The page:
F-15 Eagle

Crew Chief: Greg Thomas

learn more about the exhibit...   photos of our 9/11/11 dedication...

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F-15 Eagle at the Pacific Coast Air Museum
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F-15 Eagle at ARM Tucson
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F-15A Eagle 9/11 “First Responder” Exhibit Dedication & Opening 9/11/11

The Pacific Coast Air Museum
has the honor of being the home of the first aircraft to respond to the World Trade Center attacks in New York City on September 11, 2001. The aircraft is on loan from the National Museum of the United States Air Force. The 9/11 “First Responder” F-15A Eagle aircraft is currently being restored to the condition and markings it wore on 9/11/2001.

An interpretive exhibit is being designed to honor those who perished and all those who responded to the events of 9/11. It will also tell the little-known story of heroism and crucial decisions made “on the fly” by pilots and Federal Aviation Administration (FAA) controllers on that fateful day in our nation's history. The Pacific Coast Air Museum is honored and proud to be the first, and currently only, west coast exhibit commemorating and honoring 9/11. learn more about the exhibit...

KTVU: 9/11 jet Video 12/15/10
KTVU: 9/11 jet Photo Slideshow 12/15/10
Press Democrat: Sonoma County landing for 9/11 jet 12/14/10
Chris Smith: A jet fighter that NYC was relieved to see 12/14/10
San Francisco Chronicle: 9/11 jet fighter given to museum 12/8/10
The Windsor Times article by Matthew Hall 12/06/10
Chris Smith's column in the Press Democrat 11/12/10

Anyone wishing to contribute to the design and construction of this patriotic exhibit please contact our Operations Director at 707-575-7900 or send email to Christina Olds. Donate to the F-15 Eagle 9/11 
First Responder Exhibit
F-15 Eagle over NYC
This fantastic painting of our “First Responder” F-15 Eagle over New York City
and the World Trade Center on September 11, 2001, was painted by
museum member and Santa Rosa Fire Captain Don Ricci.
Don has donated the painting to the museum.
Lithographs and prints are available for purchase through the Gift Shop.

The F-15 Eagle “First Responder” Story

On September 11th 2001, two U.S. Air Force F-15 Eagles from the 101st Fighter Squadron, 102nd Fighter Wing, Otis Air National Guard Base (ANGB) Massachusetts were scrambled by NORAD in response to commercial airliners being hijacked and used as weapons to attack the World Trade Center in New York City. This armed patrol was this nation's first airborne response to the terrorist attacks of that day arriving over Manhattan only moments after the World Trade Center was struck. The sight of these F-15s over New York City was the show of strength New Yorkers on the ground needed to see in their darkest hour.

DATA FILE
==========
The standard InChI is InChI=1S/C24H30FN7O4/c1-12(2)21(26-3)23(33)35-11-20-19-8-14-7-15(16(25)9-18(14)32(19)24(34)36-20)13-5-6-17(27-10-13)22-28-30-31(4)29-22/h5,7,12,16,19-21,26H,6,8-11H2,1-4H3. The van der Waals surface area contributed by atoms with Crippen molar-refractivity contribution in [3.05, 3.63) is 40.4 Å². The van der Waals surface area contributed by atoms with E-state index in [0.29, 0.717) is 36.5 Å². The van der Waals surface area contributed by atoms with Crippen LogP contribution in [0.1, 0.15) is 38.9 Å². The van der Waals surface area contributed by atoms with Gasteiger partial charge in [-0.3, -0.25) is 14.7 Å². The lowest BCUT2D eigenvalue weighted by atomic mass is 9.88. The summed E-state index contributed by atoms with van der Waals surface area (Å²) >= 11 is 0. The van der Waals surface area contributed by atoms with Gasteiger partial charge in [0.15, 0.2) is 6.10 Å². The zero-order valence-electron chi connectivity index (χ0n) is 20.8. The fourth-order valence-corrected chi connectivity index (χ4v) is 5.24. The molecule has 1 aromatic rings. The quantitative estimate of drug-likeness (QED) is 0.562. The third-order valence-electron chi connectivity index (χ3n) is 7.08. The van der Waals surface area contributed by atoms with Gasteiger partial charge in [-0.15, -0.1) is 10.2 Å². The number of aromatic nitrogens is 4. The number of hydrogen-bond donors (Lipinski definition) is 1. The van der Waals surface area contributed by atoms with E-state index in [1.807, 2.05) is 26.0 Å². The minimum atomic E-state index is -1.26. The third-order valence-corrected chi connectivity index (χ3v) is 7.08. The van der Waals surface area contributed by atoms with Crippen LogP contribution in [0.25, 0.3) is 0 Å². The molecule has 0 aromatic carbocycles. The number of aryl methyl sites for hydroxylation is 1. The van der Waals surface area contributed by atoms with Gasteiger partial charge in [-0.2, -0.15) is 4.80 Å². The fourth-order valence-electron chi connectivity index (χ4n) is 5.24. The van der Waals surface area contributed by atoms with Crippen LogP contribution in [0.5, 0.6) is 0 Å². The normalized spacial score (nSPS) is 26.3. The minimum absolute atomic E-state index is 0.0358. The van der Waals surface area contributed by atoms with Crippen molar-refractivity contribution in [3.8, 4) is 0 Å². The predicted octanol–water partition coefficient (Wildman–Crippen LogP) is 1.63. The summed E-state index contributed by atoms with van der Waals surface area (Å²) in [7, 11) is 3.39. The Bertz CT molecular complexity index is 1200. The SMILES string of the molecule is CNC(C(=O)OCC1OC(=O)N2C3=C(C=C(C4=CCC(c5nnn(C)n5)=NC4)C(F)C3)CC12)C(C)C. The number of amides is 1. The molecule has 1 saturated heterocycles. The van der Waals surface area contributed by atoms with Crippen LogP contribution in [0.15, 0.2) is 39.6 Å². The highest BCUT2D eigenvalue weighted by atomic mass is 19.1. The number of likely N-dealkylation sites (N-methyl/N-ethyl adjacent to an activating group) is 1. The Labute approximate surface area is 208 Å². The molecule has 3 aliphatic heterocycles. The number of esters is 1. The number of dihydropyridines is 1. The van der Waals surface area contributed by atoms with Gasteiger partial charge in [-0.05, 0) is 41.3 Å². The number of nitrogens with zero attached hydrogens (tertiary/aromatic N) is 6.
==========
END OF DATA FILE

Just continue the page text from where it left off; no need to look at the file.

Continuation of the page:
Owing its heritage to the Massachusetts Minutemen, the 102nd Fighter Wing has been in continuous service since 1921, and the tail flash for this wing includes the Minuteman, the very symbol of the citizen soldier. On May 22, 2002 a Joint Resolution was passed by the Congress of the United States recognizing the members of the 102nd FW for their actions on September 11th, 2001.

One of those historic “First Responder” F-15 Eagles was retired to the Aerospace Maintenance and Regeneration Center (AMARC) at Davis-Monthan AFB, Tucson Arizona on July 31st after nearly thirty years of service. This is the 102nd Fighter Wing Commander's aircraft, serial number 77-0102 and was the lead aircraft that responded from the alert shelters at Otis ANGB on that fateful day.

This aircraft lead the United States response in the sky over New York City, and developed, in the air, the air defense plan for New York City, Washington DC, and the east coast of the United States.

The exhibit at the Pacific Coast Air Museum will honor those who perished and those who responded in a valiant effort to save lives, as well as tell the untold story of the heroism in the skies and on the ground that day by the U.S. Air Force and FAA.

F-15 Eagle Specifications

Country of Origin: USA
Type: Air superiority fighter
Accommodation: Pilot
Powerplant and fuel system: 2× Pratt & Whitney F100-100, -220 or -229 afterburning turbofans
Dry thrust: 17,450 lbf (77.62 kN) each
Thrust with afterburner: 25,000 lbf for -220; 29,000 lbf for -229 (111.2 kN for -220; 129.0 kN for -229) each
Performance: Maximum speed:
High altitude: Mach 2.5+ (1,650+ mph, 2,660+ km/h)
Low altitude: Mach 1.2 (900 mph, 1,450 km/h)
Weights: Maximum Take-Off 68,000 lb
Dimensions: Span 42 ft 10 in
length 63 ft 9 in
height 18 ft 6 in

F-15 Eagle History

From Wikipedia: The McDonnell Douglas (now Boeing) F-15 Eagle is a twin-engine, all-weather tactical fighter designed to gain and maintain air superiority in aerial combat. It is considered among the most successful modern fighters with over 100 aerial combat victories. Following reviews of proposals, the United States Air Force selected McDonnell Douglas' design in 1967 to meet the service's need for a dedicated air superiority fighter. The Eagle first flew in July 1972, and entered service in 1976. The F-15 is expected to be in service with the U.S. Air Force until 2025. Since the 1970s, the Eagle has also been exported to Israel, Japan, and Saudi Arabia. Despite originally being envisaged as a pure air superiority aircraft, the design proved flexible enough that an all-weather strike derivative, the F-15E Strike Eagle, was later developed, and entered service in 1989.
learn more... from Wikipedia

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